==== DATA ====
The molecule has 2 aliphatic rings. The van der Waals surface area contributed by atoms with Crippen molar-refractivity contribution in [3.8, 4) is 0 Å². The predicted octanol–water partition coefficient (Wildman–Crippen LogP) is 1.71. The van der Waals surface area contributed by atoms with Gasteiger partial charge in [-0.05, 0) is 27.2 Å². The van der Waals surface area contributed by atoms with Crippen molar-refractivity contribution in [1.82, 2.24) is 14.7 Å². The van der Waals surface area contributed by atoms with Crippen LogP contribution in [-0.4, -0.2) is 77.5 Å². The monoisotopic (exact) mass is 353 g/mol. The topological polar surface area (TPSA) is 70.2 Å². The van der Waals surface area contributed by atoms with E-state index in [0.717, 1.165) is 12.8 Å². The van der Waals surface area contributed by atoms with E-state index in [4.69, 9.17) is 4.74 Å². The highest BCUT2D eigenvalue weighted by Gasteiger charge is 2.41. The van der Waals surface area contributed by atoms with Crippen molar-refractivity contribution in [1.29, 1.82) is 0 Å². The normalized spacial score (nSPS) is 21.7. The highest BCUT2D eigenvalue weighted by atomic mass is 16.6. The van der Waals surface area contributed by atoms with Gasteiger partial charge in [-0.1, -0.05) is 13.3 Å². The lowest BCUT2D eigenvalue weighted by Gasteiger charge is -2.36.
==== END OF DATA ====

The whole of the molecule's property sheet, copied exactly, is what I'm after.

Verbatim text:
The molecule has 2 aliphatic rings. The van der Waals surface area contributed by atoms with Crippen molar-refractivity contribution in [3.8, 4) is 0 Å². The predicted octanol–water partition coefficient (Wildman–Crippen LogP) is 1.71. The van der Waals surface area contributed by atoms with Gasteiger partial charge in [-0.05, 0) is 27.2 Å². The van der Waals surface area contributed by atoms with Crippen molar-refractivity contribution in [1.82, 2.24) is 14.7 Å². The van der Waals surface area contributed by atoms with Crippen LogP contribution in [-0.4, -0.2) is 77.5 Å². The monoisotopic (exact) mass is 353 g/mol. The topological polar surface area (TPSA) is 70.2 Å². The van der Waals surface area contributed by atoms with E-state index in [0.717, 1.165) is 12.8 Å². The van der Waals surface area contributed by atoms with E-state index in [4.69, 9.17) is 4.74 Å². The highest BCUT2D eigenvalue weighted by Gasteiger charge is 2.41. The van der Waals surface area contributed by atoms with Crippen molar-refractivity contribution in [1.29, 1.82) is 0 Å². The normalized spacial score (nSPS) is 21.7. The highest BCUT2D eigenvalue weighted by atomic mass is 16.6. The van der Waals surface area contributed by atoms with Gasteiger partial charge in [-0.1, -0.05) is 13.3 Å². The lowest BCUT2D eigenvalue weighted by Gasteiger charge is -2.36.